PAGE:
While the president attacks 99 percent of his opponents by mercilessly strafing them in speeches, sound bites and tweets (and has a one-size-fits-all approach to firebombing Democrats, disobedient Republicans, Gold Star families, war heroes, etc.), Daniels fends off her online critics with self-deprecating humor, and has made a point of refraining from saying anything bad about the president himself—which has probably kept him from retaliating and going after her personally. (History tells us that Trump finds it impossible to bite his tongue—or keep his thumbs still—when criticized.)

Any negative messaging that's come out of the Daniels campaign (let's just call it that for a moment, for the sake of argument) has come courtesy of her campaign manager (er, lawyer) Avenatti. And Avenatti has mostly devoted his time not to attacking Trump, but to mocking the already widely mocked Team Trump legal strategy regarding Daniels, especially the actions of Trump attorney Cohen and his hush money.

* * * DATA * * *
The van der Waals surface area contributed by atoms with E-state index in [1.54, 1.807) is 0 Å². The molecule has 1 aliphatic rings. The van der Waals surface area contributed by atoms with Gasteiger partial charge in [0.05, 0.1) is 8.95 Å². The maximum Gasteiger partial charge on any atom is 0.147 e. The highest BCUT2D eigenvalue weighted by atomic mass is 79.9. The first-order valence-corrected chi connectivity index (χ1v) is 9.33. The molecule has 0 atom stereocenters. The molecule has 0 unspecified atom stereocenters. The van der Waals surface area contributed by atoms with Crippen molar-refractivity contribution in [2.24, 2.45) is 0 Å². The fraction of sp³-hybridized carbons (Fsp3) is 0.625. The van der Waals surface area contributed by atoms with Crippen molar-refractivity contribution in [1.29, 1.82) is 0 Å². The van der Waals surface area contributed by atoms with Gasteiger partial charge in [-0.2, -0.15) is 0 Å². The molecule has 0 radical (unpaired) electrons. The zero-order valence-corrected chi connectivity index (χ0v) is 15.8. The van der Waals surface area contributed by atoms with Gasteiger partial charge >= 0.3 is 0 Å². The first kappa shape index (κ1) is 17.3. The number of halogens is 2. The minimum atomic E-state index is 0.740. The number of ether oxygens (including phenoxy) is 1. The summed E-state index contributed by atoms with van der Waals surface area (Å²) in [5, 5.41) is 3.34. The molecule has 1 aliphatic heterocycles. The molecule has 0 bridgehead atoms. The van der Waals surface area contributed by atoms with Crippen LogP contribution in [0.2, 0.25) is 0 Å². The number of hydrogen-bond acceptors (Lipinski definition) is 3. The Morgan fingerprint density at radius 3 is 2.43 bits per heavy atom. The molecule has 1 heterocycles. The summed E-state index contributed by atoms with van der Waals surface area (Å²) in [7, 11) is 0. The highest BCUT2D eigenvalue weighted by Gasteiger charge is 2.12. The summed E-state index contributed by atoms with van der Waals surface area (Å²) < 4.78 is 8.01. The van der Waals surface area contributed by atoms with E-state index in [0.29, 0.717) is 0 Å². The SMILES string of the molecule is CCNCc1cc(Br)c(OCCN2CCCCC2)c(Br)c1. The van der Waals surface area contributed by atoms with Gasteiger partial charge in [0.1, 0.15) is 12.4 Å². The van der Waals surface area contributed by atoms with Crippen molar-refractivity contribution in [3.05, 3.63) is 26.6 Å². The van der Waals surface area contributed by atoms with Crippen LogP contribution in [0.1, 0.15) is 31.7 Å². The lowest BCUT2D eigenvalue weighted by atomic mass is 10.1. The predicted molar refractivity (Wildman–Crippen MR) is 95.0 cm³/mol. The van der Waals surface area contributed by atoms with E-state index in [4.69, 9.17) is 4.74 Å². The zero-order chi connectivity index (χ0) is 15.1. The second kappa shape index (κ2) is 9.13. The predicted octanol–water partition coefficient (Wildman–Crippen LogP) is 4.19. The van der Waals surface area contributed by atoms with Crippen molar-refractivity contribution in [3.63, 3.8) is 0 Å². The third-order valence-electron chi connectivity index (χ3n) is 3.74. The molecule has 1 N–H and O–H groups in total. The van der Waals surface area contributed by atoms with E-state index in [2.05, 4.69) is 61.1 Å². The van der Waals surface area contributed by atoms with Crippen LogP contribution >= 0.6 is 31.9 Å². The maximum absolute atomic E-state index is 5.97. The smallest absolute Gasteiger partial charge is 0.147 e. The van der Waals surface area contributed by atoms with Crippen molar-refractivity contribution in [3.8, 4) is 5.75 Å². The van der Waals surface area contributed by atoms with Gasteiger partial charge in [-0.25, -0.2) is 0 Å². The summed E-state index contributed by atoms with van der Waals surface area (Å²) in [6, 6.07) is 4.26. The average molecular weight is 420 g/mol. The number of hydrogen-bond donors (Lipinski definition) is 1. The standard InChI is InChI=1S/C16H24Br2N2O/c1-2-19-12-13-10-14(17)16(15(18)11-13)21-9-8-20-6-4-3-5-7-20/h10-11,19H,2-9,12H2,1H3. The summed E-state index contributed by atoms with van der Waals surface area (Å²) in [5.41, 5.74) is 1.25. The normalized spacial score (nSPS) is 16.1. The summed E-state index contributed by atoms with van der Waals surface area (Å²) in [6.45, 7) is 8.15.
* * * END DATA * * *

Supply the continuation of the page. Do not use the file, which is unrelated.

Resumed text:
Cohen has essentially said that Daniels is lying, which prompted Daniels to file a defamation suit against him this week. But in mid-March, he filed a claim in federal court maintaining that because Daniels violated her NDA, he'll seek at least $20 million from her—$1 million per (unspecified) breach. So ... she's making it all up and she's revealing confidential, factual things about her relationship with Trump that she's not supposed to be revealing? What?

Those who say that Daniels is a worthy opponent for Trump miss the fact that she's not actually treating him like an opponent. She's only directly going after those who attack her credibility—and even then, she leaves the street-fighting to Avenatti as she maintains her (relatively) respectable position above it all. In other words, she outclasses the president.

7. Know your power